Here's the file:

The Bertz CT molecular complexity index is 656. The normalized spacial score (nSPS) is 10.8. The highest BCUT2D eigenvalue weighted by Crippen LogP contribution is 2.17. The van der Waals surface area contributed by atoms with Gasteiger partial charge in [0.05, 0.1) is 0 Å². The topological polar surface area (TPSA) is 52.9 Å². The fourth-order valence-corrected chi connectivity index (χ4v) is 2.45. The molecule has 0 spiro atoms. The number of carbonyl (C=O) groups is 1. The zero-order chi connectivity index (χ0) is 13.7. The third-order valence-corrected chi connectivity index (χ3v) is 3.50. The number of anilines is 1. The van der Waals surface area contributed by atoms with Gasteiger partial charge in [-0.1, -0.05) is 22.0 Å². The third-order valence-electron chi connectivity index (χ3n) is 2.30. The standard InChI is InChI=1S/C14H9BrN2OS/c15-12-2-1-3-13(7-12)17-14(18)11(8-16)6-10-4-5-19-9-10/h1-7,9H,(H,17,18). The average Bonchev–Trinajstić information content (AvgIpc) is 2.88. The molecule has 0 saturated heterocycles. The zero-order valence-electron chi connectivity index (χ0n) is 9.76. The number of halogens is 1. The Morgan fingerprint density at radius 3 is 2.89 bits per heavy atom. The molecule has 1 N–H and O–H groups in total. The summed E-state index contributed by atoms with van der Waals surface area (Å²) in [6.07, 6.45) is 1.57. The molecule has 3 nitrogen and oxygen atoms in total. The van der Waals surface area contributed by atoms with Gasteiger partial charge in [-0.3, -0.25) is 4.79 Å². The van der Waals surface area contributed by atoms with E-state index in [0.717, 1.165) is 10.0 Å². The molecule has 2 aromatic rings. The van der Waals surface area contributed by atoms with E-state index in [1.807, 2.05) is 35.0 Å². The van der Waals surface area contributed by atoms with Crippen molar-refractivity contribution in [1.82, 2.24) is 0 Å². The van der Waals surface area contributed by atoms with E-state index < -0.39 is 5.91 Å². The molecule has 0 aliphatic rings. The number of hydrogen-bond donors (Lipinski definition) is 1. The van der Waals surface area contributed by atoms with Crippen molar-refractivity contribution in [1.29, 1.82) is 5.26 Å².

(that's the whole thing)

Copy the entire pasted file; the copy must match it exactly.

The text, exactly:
The Bertz CT molecular complexity index is 656. The normalized spacial score (nSPS) is 10.8. The highest BCUT2D eigenvalue weighted by Crippen LogP contribution is 2.17. The van der Waals surface area contributed by atoms with Gasteiger partial charge in [0.05, 0.1) is 0 Å². The topological polar surface area (TPSA) is 52.9 Å². The fourth-order valence-corrected chi connectivity index (χ4v) is 2.45. The molecule has 0 spiro atoms. The number of carbonyl (C=O) groups is 1. The zero-order chi connectivity index (χ0) is 13.7. The third-order valence-corrected chi connectivity index (χ3v) is 3.50. The number of anilines is 1. The van der Waals surface area contributed by atoms with Gasteiger partial charge in [-0.1, -0.05) is 22.0 Å². The third-order valence-electron chi connectivity index (χ3n) is 2.30. The standard InChI is InChI=1S/C14H9BrN2OS/c15-12-2-1-3-13(7-12)17-14(18)11(8-16)6-10-4-5-19-9-10/h1-7,9H,(H,17,18). The average Bonchev–Trinajstić information content (AvgIpc) is 2.88. The molecule has 0 saturated heterocycles. The zero-order valence-electron chi connectivity index (χ0n) is 9.76. The number of halogens is 1. The Morgan fingerprint density at radius 3 is 2.89 bits per heavy atom. The molecule has 1 N–H and O–H groups in total. The summed E-state index contributed by atoms with van der Waals surface area (Å²) in [6.07, 6.45) is 1.57. The molecule has 3 nitrogen and oxygen atoms in total. The van der Waals surface area contributed by atoms with Gasteiger partial charge in [-0.3, -0.25) is 4.79 Å². The van der Waals surface area contributed by atoms with E-state index in [0.717, 1.165) is 10.0 Å². The molecule has 2 aromatic rings. The van der Waals surface area contributed by atoms with E-state index in [1.807, 2.05) is 35.0 Å². The van der Waals surface area contributed by atoms with Crippen molar-refractivity contribution in [1.82, 2.24) is 0 Å². The van der Waals surface area contributed by atoms with E-state index < -0.39 is 5.91 Å². The molecule has 0 aliphatic rings. The number of hydrogen-bond donors (Lipinski definition) is 1. The van der Waals surface area contributed by atoms with Crippen molar-refractivity contribution in [1.29, 1.82) is 5.26 Å².